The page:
My childhood reading

I think I will intersperse posts on the ancestors with posts about me -- if the Internet is forever, then some day a young girl or boy will be looking for information on the family, and maybe I'll be an ancestor they want to know about!

Over at The Book of Me Project, they're suggesting that family history bloggers write about their childhood reading -- were you a reader? What did you like?  What did reading mean to you?

Well, this is a topic that is right up my alley.  I started reading at the age of four, and haven't stopped yet!  My earliest memories are kind of vague -- Golden Books, for sure, like "The Poky Little Puppy" and I remember one that was about Rootie Kazootie and Polka Dottie, I think.

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I read many, many books as a child -- so much so that my mom would say, "Get your nose out of that book and go get some fresh air!"  So I would take my book outside and read there.

Of course, I loved the Nancy Drew books!  Starting with "The Secret of the Old Clock," I read every one, waiting for them to come out much as today's readers waited for the next installment of Harry Potter.  My mom and I used to go to a big store -- Dayton's?  Donaldson's? -- that had the books on a mezzanine.  We'd climb those stairs to get to the next Nancy Drew book.

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Oh, how I wanted to be Nancy, in her snappy blue roadster!  So many adventures -- 

The next set of books I loved was "The Borrowers" -- I loved the tiny people who lived under the floor and "borrowed" little things from the people to furnish their house.  So cute!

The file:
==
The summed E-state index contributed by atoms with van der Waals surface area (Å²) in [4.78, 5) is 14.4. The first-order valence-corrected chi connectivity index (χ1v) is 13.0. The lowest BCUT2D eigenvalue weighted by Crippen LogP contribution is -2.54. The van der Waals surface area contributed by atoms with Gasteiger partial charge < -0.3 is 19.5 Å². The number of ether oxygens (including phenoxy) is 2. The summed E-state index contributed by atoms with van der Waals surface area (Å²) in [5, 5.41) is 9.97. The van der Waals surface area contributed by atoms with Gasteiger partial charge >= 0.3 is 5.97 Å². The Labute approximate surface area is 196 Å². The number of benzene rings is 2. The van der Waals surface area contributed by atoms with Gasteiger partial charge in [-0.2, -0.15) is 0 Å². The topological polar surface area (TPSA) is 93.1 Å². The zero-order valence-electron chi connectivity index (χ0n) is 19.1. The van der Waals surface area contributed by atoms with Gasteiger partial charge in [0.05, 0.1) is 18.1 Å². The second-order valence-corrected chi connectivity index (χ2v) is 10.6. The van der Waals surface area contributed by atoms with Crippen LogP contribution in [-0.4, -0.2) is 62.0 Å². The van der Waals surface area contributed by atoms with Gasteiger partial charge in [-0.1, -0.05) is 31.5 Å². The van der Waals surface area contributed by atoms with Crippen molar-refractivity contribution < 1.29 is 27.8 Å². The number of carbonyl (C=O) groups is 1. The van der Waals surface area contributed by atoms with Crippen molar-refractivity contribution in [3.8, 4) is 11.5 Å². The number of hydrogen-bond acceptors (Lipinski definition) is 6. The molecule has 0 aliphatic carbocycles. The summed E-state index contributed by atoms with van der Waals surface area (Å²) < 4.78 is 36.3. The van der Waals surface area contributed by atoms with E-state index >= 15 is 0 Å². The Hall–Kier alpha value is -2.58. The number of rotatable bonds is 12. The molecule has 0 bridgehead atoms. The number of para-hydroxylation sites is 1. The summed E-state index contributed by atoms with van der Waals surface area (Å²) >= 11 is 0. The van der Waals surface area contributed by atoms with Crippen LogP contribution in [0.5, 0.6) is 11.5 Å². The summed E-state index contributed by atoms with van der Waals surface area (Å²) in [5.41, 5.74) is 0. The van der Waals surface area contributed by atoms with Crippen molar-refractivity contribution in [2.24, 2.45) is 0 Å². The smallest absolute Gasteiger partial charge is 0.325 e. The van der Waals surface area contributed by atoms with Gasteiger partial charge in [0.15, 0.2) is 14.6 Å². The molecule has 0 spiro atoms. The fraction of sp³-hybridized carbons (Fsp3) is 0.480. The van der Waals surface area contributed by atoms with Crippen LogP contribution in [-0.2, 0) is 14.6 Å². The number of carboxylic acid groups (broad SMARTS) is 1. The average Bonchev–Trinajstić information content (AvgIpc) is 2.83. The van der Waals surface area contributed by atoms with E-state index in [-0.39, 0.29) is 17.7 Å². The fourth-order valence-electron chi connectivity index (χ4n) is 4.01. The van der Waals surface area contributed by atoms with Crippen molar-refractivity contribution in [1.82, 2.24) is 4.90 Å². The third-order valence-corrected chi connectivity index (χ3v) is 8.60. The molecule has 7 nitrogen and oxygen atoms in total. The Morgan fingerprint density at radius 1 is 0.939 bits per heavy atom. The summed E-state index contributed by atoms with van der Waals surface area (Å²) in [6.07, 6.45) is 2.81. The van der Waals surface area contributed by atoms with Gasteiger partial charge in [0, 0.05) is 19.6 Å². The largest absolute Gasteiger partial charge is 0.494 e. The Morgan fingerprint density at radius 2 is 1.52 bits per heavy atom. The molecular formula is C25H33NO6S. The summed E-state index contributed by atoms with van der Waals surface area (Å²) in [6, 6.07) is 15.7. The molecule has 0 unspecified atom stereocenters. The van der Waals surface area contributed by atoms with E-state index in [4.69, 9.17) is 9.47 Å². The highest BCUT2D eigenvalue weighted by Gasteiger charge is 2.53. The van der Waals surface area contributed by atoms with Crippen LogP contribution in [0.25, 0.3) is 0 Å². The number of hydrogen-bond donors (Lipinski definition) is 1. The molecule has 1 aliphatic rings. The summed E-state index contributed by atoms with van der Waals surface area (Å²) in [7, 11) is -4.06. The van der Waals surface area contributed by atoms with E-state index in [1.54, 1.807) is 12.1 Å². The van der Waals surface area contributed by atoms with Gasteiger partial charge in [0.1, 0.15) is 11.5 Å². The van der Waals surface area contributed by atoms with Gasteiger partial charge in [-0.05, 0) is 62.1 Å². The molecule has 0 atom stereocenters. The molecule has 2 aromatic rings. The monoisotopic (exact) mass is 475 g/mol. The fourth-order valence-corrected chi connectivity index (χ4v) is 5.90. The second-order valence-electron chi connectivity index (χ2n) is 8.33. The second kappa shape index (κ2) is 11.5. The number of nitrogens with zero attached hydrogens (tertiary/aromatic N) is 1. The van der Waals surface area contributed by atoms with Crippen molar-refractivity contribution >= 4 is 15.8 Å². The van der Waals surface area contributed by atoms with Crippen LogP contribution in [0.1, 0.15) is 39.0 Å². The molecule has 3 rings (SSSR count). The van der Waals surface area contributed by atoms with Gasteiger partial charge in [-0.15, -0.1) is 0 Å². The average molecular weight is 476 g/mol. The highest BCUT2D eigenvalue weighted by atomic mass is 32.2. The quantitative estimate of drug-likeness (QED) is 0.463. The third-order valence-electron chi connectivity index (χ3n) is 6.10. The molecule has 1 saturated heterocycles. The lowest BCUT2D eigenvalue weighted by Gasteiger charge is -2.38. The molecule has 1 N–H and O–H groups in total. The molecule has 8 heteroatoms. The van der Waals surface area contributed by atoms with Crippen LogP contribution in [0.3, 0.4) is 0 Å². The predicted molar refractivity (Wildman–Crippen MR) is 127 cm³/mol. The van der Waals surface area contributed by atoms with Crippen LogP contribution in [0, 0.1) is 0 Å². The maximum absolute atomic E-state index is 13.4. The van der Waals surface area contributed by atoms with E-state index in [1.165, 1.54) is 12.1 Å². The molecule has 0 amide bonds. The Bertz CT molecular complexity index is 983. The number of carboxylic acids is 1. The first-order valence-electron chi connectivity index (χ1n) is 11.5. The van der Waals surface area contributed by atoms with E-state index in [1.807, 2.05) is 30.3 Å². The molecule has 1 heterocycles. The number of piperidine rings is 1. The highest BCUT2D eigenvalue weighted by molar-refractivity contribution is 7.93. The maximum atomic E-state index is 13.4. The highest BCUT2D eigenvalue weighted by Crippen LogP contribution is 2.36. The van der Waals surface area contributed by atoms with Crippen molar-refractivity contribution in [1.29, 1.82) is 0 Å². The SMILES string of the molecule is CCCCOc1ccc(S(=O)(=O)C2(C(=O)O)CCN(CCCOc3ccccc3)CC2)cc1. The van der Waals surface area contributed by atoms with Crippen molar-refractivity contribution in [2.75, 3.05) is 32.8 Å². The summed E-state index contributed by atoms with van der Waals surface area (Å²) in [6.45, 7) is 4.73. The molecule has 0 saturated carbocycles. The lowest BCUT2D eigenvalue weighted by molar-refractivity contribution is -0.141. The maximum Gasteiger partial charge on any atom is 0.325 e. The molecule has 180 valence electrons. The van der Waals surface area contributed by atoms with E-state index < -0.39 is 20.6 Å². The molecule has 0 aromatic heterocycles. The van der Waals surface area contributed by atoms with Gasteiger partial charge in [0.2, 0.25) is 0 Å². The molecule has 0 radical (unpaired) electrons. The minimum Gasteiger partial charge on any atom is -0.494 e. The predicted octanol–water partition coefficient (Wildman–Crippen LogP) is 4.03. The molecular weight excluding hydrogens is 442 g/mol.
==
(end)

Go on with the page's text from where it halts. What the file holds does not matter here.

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And . . . Pippi Longstocking, of course!  I think Pippi was a protofeminist role model, as was Nancy Drew, I guess.  But while Nancy was bound by the "nice girl" (though also brave and smart girl) restrictions, Pippi was wild and free.  Her spirited, exuberant approach to life can still be a model for all of us.

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The last children's series I loved, before I turned to more adult books, was Edward Eager's books about magic -- "Half Magic," "Magic by the Lake," "Time Garden," "Knight's Castle," "Magic or Not,"  and so on.  They always involved a group of children who discover some kind of magical implement and have amazing adventures.  I was so sad when I came to the end of the series and there were no more adventures for me to have!

 Available at Amazon --

You may be wondering where a couple of things are that should have been in the list:  Winnie the Pooh, and the Narnia books.  I did read those, but strangely wasn't introduced to them until I was in middle school by my best friend.  They were wonderful even at that age.

What did reading mean to me?  Everything.  I was a kind of weird child, smart and awkward and younger than everyone else, so reading allowed me to escape and to be anything I wanted to be.  And of course, like many children, I longed to have the characters step out of my favorite books and be my friends, protect me from bullies, make me feel as if I belonged to something.

So, that's my reading list from childhood.  Adolescence would be another thing altogether!  Did you read any of my books?  What's on your list?

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